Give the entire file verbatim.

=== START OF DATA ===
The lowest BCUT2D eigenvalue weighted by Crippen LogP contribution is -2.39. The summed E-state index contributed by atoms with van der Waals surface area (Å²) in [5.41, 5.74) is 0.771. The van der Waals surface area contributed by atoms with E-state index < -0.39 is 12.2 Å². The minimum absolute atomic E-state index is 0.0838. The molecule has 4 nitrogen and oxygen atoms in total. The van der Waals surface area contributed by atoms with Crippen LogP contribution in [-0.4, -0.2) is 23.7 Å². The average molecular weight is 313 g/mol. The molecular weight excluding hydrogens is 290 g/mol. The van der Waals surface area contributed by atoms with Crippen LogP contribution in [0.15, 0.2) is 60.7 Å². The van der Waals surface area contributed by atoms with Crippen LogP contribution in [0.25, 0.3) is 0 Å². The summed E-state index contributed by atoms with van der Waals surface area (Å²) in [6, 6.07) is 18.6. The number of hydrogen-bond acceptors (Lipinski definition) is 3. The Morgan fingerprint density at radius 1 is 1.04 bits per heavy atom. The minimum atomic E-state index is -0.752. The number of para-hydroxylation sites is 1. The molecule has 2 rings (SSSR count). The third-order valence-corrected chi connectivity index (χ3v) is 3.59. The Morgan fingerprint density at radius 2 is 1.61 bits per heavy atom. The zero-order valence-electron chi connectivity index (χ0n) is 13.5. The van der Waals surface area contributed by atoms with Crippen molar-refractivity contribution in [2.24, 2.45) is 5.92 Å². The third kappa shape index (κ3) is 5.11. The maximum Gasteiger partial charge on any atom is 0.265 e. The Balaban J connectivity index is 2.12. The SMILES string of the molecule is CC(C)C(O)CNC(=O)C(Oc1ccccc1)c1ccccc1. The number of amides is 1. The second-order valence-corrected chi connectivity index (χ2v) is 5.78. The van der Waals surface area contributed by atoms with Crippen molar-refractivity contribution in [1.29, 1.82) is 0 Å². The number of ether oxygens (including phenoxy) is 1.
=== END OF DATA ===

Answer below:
The lowest BCUT2D eigenvalue weighted by Crippen LogP contribution is -2.39. The summed E-state index contributed by atoms with van der Waals surface area (Å²) in [5.41, 5.74) is 0.771. The van der Waals surface area contributed by atoms with E-state index < -0.39 is 12.2 Å². The minimum absolute atomic E-state index is 0.0838. The molecule has 4 nitrogen and oxygen atoms in total. The van der Waals surface area contributed by atoms with Crippen LogP contribution in [-0.4, -0.2) is 23.7 Å². The average molecular weight is 313 g/mol. The molecular weight excluding hydrogens is 290 g/mol. The van der Waals surface area contributed by atoms with Crippen LogP contribution in [0.15, 0.2) is 60.7 Å². The van der Waals surface area contributed by atoms with Crippen LogP contribution in [0.25, 0.3) is 0 Å². The summed E-state index contributed by atoms with van der Waals surface area (Å²) in [6, 6.07) is 18.6. The number of hydrogen-bond acceptors (Lipinski definition) is 3. The Morgan fingerprint density at radius 1 is 1.04 bits per heavy atom. The minimum atomic E-state index is -0.752. The number of para-hydroxylation sites is 1. The molecule has 2 rings (SSSR count). The third-order valence-corrected chi connectivity index (χ3v) is 3.59. The Morgan fingerprint density at radius 2 is 1.61 bits per heavy atom. The zero-order valence-electron chi connectivity index (χ0n) is 13.5. The van der Waals surface area contributed by atoms with Crippen molar-refractivity contribution in [2.24, 2.45) is 5.92 Å². The third kappa shape index (κ3) is 5.11. The maximum Gasteiger partial charge on any atom is 0.265 e. The Balaban J connectivity index is 2.12. The SMILES string of the molecule is CC(C)C(O)CNC(=O)C(Oc1ccccc1)c1ccccc1. The number of amides is 1. The second-order valence-corrected chi connectivity index (χ2v) is 5.78. The van der Waals surface area contributed by atoms with Crippen molar-refractivity contribution in [1.29, 1.82) is 0 Å². The number of ether oxygens (including phenoxy) is 1.